Last week Shabana Mahmood, the Labour MP for Birmingham, Ladywood, spoke on behalf of constituents who had kvetched to her about their children being subjected to, horror of horrors, education on LGBTQ+ matters.
It’s vital that schools follow the guidance for teaching #RSE, with parental engagement and proper consideration for pupils’ religion and background. Yesterday, I made this clear to Education ministers in response to a petition signed by 1,763 #Birmingham #Ladywood constituents. pic.twitter.com/M3Whe4SgDs
— Shabana Mahmood (@ShabanaMahmood) February 26, 2019
Her comments came as parents withdrew hundreds of pupils from Parkfield School last Friday in protest at the “No Outsiders” programme being taught in the school, with a view to promoting LGBT equality and combating homophobia. Parents waved homophobic placards outside the school – a school at which, statistically speaking, there are bound to be dozens of gay pupils and the odd gay teacher.
Amid these grim scenes, Mahmood urged that schools adhere to the Children and Social Work Act of 2017, whose section 34 states that sex & relationship education must be “appropriate having regard to the age and the religious background of the pupils”. Not to put too fine a point on it, with that baggy wording, Section 34 is simply primed to become the new Section 28.
How young is too young to be told that a woman can have a girlfriend? Eleven? Nine? The idea that two queer people going out with each other might be a tricky concept for four-year-olds is certainly a bit of a head-scratcher for those of us queers who have four-year-olds of our own. My own child understands that he has two mothers and a father, and the children in his reception class seem to have got their still-growing heads around the matter without breaking a sweat.
But of course, one of the more bracing elements of the queer experience is realising that your life, your “difference”, makes you a topic to be discussed. So queer students at universities must sit through lectures by homophobes, in the name of free speech. And now children who may be gay themselves, or who grasp perfectly well that their aunt, or their parents’ nice friend James, or their favourite YouTuber, is gay, must now be taught about their difference.
This absurd primness about sex and relationship education stems from underestimating children and othering LGBTQ people. To a child, everything is new: apple cake, the word “whopper” or doing a handstand, are all totally novel experiences to a child; these people didn’t know the word for “cat” three years ago. Finding out that there are some men who live with other men, or that Sian is now called Sean, is no more of a hardship to an infant than learning to hop. This is the whole reason why it’s so crucial to get in early, when children’s minds are still developing, and there are no prejudices in their heads to have to tear down, only empty space to build upon.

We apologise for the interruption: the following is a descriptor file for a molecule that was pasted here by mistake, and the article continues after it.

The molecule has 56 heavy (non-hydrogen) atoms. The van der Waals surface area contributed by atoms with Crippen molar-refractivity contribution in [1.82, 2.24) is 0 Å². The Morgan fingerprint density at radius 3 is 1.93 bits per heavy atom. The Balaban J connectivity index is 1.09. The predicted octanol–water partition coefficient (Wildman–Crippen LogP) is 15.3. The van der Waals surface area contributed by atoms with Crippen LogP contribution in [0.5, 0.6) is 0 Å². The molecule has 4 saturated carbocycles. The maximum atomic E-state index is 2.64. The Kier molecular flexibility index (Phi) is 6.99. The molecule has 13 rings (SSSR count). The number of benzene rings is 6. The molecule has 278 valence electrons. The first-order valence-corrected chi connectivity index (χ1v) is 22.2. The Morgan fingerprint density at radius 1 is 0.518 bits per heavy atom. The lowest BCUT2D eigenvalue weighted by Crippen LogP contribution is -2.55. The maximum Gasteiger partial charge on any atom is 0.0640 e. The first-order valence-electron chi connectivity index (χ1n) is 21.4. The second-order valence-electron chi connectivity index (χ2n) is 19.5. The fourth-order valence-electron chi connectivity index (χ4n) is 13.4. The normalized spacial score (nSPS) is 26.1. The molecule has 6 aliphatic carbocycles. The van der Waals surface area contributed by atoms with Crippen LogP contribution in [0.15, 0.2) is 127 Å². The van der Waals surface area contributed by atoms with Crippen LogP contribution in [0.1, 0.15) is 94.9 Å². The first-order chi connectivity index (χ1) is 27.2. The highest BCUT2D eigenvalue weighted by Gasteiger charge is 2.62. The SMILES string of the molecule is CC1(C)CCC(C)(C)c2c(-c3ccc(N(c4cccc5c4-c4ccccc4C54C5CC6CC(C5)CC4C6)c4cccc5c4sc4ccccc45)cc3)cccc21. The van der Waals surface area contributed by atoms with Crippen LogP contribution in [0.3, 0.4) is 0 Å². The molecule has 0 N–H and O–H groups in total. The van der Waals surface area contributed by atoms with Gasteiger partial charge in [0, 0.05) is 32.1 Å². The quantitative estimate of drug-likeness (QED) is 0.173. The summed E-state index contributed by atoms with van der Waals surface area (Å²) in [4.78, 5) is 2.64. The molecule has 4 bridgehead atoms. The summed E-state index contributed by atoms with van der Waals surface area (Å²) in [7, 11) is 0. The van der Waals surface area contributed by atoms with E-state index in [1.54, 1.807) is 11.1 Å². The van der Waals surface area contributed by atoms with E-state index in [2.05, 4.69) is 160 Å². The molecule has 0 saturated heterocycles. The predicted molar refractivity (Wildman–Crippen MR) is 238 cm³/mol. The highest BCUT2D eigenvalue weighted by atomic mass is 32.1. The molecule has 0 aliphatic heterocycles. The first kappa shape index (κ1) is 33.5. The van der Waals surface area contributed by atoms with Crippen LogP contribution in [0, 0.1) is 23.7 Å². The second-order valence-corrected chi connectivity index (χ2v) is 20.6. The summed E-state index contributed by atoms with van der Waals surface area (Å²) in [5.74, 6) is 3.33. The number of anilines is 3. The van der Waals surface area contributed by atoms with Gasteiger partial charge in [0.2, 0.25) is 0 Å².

What the Education Secretary, Damian Hinds, called “difficult conversations” would be as simple as anything were it not for the ignorance and phobias of straight people hell-bent on constantly sexualising queer people. In so many heterosexual minds, the identity of gay people is expressed purely in relation to straight people and exists only in sexual terms: queer people are seen through the prism of sex acts whose difference and grossness is sited in the inability to reproduce. In reality, of course, everybody gets up to pretty much the same stuff in bed, give or take the odd ball-gag, and children of five have very woolly ideas about what that might be. What they’re learning, or should be, is about the socialising of gays, about our existence, and why our difference is not a reason to beat us up in later years. I repeat: Reach-Around 101 has not been added to the Year 1 curriculum.
The question of considerations towards faith, and the right to be exempted from LGBTQ+ education on religious grounds – the pupils removed from classes at Parkfield were predominantly Muslim – is one for Muslim people, and specifically queer Muslim people, to lead the conversation on. I’d simply observe that the general tendency of courts of law has been to find in favour of gay equality where religious objections have been made to the so-called LGBTQ lifestyle.
It’s easy to be flip about this question: as with other matters getting tabloid fevers soaring, the story of LGBTQ education at Parkfield appears like so much parochial news. But with homophobic hate crime on the rise in the last year, it’s of vital importance to educate young people about a variety of identities and relationships. So far from “protecting” these children, their parents and MP are endangering them.